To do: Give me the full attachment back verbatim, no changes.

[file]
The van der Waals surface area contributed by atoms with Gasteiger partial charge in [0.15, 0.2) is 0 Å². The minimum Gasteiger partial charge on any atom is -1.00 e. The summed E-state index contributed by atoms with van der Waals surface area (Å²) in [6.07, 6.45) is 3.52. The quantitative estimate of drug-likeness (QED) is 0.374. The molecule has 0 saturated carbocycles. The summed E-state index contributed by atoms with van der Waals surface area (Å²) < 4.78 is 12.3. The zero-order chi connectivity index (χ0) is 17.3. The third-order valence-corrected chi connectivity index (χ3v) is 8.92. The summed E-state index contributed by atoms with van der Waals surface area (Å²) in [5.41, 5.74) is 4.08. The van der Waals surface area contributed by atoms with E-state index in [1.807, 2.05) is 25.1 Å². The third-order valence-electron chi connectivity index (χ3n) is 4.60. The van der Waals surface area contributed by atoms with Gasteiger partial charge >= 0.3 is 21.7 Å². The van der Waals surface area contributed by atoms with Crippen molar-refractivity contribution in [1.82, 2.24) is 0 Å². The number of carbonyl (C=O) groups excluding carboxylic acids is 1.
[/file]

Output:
The van der Waals surface area contributed by atoms with Gasteiger partial charge in [0.15, 0.2) is 0 Å². The minimum Gasteiger partial charge on any atom is -1.00 e. The summed E-state index contributed by atoms with van der Waals surface area (Å²) in [6.07, 6.45) is 3.52. The quantitative estimate of drug-likeness (QED) is 0.374. The molecule has 0 saturated carbocycles. The summed E-state index contributed by atoms with van der Waals surface area (Å²) < 4.78 is 12.3. The zero-order chi connectivity index (χ0) is 17.3. The third-order valence-corrected chi connectivity index (χ3v) is 8.92. The summed E-state index contributed by atoms with van der Waals surface area (Å²) in [5.41, 5.74) is 4.08. The van der Waals surface area contributed by atoms with E-state index in [1.807, 2.05) is 25.1 Å². The third-order valence-electron chi connectivity index (χ3n) is 4.60. The van der Waals surface area contributed by atoms with Gasteiger partial charge >= 0.3 is 21.7 Å². The van der Waals surface area contributed by atoms with Crippen molar-refractivity contribution in [1.82, 2.24) is 0 Å². The number of carbonyl (C=O) groups excluding carboxylic acids is 1.